- Drive the stake sufficiently deep to make it sturdy.
- Then, tie the plant to the stake with some soft twine or raffia.
- The twine should be looped loosely around the stem but anchored securely to the stake.
- Then the plant will be held erect, but it will still be able to sway with the wind.
- When the plant gets taller, tie it again to the stake, this time farther up the stem.
- When the plant is in flower, it should be tied securely to the stake at 3 or 4 places.
- When the plants are heavy with bloom and the rain comes, or the wind blows, you’ll be glad your plants are well staked!
If you had little choice and had to grow your chrysanthemums in poor soil, apply a complete fertilizer to the soil in early August.
If you use a 5-10-5 plant food, apply it at 2 pounds per 100 square feet. And if the soil is dry, soak it thoroughly after applying the fertilizer. This will prevent burning the plants.
To keep down the weeds in the bed, you can apply a mulch of leaf mold or peat moss, or you can cultivate the soil.
If you prefer the latter (which is more work!), only scratch the surface, for deep cultivation will injure the roots.
If a mulch is used, it will discourage weeds and retard the evaporation of moisture from the soil.
Will Insects And Diseases Be Troublesome?
Several insects and diseases might attack your chrysanthemums, but each one can be controlled.
Aphids or plant lice may infest the plants, sucking the plant juices from the tender shoots, but they can be controlled easily with nicotine sulfate, sold in garden stores.
Other insects such as the tarnished plant bug and the four-lined plant bug can be eliminated with 5% percent DDT dust or 50% percent wettable DDT spray.
Fungus diseases of the foliage, such as leaf spots, can be controlled with a material containing ferbam.
Sometimes the lower leaves of chrysanthemums turn brown and fall. This is usually due not to disease but to a shock that the plant has received.
This might be due to lack of water (probably the most common cause), root injury caused by deep cultivation, or an excess of fertilizer salts in the soil.
Don’t let this seemingly long list of chrysanthemum attackers discourage you, for many times, a garden of chrysanthemums will be troubled only by aphids.
These are present in every garden and are among the easiest insects to control.
Should I Protect My Plants Over The Winter?
The hardiness of chrysanthemums differs with each variety, but on the safe side, it’s best to protect all the plants during the winter. This protection is most commonly in the form of a light, porous mulch.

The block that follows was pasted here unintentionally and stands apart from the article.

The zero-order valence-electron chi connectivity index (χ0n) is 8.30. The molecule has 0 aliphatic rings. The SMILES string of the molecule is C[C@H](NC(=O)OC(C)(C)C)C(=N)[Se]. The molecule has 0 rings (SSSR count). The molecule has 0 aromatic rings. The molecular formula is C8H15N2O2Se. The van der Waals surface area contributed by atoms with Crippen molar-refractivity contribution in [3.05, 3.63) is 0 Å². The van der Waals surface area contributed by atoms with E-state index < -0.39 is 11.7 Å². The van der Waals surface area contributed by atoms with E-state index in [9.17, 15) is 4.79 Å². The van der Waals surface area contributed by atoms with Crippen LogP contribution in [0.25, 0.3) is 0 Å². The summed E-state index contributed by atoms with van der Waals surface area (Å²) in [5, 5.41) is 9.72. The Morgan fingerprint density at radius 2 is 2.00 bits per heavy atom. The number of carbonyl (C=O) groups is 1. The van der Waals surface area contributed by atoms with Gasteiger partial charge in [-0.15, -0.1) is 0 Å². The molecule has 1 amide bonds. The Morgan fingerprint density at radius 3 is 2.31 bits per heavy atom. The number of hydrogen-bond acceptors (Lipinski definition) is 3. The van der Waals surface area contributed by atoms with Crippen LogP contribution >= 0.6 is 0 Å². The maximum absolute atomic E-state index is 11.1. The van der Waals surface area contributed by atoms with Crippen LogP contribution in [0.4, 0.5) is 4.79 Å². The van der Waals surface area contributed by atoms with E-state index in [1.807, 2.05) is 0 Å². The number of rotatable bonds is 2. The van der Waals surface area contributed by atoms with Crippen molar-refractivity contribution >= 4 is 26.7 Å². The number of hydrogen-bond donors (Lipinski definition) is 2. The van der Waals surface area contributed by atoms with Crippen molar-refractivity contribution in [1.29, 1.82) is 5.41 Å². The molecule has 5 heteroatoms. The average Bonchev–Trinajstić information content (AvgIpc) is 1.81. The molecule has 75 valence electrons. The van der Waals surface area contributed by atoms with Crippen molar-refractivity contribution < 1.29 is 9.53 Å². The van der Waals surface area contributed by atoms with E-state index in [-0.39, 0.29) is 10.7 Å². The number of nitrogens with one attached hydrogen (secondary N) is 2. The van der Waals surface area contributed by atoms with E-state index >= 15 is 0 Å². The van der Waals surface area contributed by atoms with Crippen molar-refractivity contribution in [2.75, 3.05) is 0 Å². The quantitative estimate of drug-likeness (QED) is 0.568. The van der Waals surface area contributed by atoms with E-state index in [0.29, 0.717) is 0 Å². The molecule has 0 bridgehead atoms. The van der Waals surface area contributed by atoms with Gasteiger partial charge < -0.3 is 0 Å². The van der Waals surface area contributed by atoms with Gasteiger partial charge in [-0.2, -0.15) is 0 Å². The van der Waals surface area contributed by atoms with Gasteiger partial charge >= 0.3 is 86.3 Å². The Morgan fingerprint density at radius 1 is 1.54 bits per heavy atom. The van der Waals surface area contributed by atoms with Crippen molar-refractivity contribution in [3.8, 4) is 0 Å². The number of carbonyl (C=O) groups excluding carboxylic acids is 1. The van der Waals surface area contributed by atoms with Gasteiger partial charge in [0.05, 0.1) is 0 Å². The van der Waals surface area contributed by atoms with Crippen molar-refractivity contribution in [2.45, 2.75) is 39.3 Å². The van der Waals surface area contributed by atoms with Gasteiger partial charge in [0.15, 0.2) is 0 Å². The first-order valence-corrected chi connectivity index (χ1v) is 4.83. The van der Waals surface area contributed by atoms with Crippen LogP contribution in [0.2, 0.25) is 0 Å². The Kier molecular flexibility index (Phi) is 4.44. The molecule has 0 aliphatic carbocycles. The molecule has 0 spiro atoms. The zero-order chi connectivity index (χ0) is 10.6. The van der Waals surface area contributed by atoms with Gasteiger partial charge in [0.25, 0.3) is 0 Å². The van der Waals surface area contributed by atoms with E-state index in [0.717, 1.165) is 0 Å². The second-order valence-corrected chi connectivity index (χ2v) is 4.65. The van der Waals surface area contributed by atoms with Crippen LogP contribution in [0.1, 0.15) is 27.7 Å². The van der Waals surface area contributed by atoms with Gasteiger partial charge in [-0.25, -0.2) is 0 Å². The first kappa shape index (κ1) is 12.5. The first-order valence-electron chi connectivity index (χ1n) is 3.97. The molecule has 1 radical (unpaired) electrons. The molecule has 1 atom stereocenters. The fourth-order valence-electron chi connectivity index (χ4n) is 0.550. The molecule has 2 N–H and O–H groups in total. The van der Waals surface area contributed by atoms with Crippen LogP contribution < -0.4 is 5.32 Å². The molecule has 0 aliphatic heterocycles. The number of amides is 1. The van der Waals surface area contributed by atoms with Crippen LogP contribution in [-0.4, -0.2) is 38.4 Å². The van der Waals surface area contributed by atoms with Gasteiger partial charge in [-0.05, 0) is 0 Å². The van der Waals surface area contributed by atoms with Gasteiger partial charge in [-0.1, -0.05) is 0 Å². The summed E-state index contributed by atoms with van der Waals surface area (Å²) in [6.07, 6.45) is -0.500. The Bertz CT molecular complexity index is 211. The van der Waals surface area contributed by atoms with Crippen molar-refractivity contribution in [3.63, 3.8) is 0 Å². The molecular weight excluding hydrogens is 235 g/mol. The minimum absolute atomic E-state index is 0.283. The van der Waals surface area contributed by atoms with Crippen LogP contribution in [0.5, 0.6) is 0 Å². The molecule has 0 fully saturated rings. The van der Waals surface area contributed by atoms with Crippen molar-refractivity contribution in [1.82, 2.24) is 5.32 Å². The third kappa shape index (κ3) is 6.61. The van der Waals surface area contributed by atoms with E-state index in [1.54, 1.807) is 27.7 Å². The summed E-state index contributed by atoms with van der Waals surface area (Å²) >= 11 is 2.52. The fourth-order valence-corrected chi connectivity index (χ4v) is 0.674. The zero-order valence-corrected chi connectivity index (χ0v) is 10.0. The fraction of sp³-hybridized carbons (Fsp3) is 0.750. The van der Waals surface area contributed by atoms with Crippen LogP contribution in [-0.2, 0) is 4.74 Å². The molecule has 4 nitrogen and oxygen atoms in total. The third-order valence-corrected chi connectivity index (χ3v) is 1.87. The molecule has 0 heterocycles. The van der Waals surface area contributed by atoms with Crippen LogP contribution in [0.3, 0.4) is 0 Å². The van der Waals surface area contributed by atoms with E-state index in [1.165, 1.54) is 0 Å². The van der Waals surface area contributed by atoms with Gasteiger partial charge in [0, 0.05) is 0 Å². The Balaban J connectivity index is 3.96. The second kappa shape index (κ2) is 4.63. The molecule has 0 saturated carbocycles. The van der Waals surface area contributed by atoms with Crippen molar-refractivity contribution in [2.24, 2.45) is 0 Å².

After the frost has killed the tops of your plants, do these:
- Cut them off 2″ or 3″ inches above the crown and burn them.
- Then, cover the plants with marsh hay, excelsior, evergreen boughs, or cornstalks after slightly frozen ground.
If chrysanthemums are in a poorly-drained bed and are given a heavy covering such as leaves, they may die out by spring.
So it’s necessary to use leaves and keep them dry by covering them with waterproof paper. This mulch can then be removed in the spring when growth starts again.
You can place one plant of each variety in a cold frame for the winter if you prefer.
These plants will then serve as stock plants from which cuttings may be taken in the spring. For more about taking cuttings, see below.
Should I Divide My Plants Next Spring?
Most garden chrysanthemums (excluding the cushion varieties) should be divided each spring.
Here are the following steps for division:
- Dig up the clump and carefully separate the individual plants.
- Discard the old, woody growth that was in the center.
- Replant each of the divisions, spacing them about 10″ inches apart.
Instead of using divisions of last year’s plants, some gardeners prefer to start each year with rooted cuttings taken from stock plants that have been overwintered in a cold frame.
The advantages of taking cuttings are:
- Less danger of disease
- Better quality blooms
- Growth is less apt to be woody.
This is how cuttings are taken and handled:
- Using only disease-free plants, cut off the top 3″ inches of the stem—this growth should be soft, not woody.
- Make as many cuttings of this soft tip growth as desired.
- Dip the cuttings into a hormone powder to encourage rooting.
- Then insert them in a flat or bulb pan containing sharp builder’s sand, vermiculite, or a mixture of half sand and half peat moss, spacing them 1″ inch apart.
- Firm the rooting medium, and label each variety and water.
- When the cuttings are rooting, give them air and some sun, but protect them from extreme sunlight and wind.
- Water the flat or bulb pan when the surface of the medium becomes dry.
In about 3 weeks, the cuttings will have rooted and produced soft, light green growth at the tips.
At this time, pot up the cuttings singly in 3-inch pots containing soil, leaf mold, and coarse sand.
The rooted cuttings can be planted out in the garden in about 10 days.